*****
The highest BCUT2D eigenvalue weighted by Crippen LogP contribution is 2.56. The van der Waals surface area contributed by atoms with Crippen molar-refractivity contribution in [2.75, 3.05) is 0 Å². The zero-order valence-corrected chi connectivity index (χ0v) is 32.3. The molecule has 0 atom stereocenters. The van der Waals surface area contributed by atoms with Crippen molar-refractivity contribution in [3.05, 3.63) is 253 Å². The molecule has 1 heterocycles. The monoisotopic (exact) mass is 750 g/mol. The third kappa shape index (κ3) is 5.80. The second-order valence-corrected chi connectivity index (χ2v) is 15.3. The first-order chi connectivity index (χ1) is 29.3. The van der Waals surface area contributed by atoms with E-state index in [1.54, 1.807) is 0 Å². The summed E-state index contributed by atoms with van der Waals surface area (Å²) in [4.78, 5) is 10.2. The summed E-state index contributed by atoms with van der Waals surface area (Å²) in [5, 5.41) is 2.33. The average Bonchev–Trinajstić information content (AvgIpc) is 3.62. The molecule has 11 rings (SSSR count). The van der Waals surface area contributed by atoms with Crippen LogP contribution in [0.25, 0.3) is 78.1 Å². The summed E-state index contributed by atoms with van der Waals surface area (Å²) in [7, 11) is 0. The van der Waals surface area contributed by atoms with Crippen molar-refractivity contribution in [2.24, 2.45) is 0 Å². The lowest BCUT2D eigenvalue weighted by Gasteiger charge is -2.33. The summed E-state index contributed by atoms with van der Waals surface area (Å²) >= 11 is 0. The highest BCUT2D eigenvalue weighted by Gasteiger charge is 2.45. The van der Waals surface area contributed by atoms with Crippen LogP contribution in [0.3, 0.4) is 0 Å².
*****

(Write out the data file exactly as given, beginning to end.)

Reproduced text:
The highest BCUT2D eigenvalue weighted by Crippen LogP contribution is 2.56. The van der Waals surface area contributed by atoms with Crippen molar-refractivity contribution in [2.75, 3.05) is 0 Å². The zero-order valence-corrected chi connectivity index (χ0v) is 32.3. The molecule has 0 atom stereocenters. The van der Waals surface area contributed by atoms with Crippen molar-refractivity contribution in [3.05, 3.63) is 253 Å². The molecule has 1 heterocycles. The monoisotopic (exact) mass is 750 g/mol. The third kappa shape index (κ3) is 5.80. The second-order valence-corrected chi connectivity index (χ2v) is 15.3. The first-order chi connectivity index (χ1) is 29.3. The van der Waals surface area contributed by atoms with E-state index in [1.54, 1.807) is 0 Å². The summed E-state index contributed by atoms with van der Waals surface area (Å²) in [4.78, 5) is 10.2. The summed E-state index contributed by atoms with van der Waals surface area (Å²) in [5, 5.41) is 2.33. The average Bonchev–Trinajstić information content (AvgIpc) is 3.62. The molecule has 11 rings (SSSR count). The van der Waals surface area contributed by atoms with Crippen LogP contribution in [0.25, 0.3) is 78.1 Å². The summed E-state index contributed by atoms with van der Waals surface area (Å²) in [7, 11) is 0. The van der Waals surface area contributed by atoms with Crippen molar-refractivity contribution in [2.24, 2.45) is 0 Å². The lowest BCUT2D eigenvalue weighted by Gasteiger charge is -2.33. The summed E-state index contributed by atoms with van der Waals surface area (Å²) >= 11 is 0. The highest BCUT2D eigenvalue weighted by Gasteiger charge is 2.45. The van der Waals surface area contributed by atoms with Crippen LogP contribution in [0.3, 0.4) is 0 Å².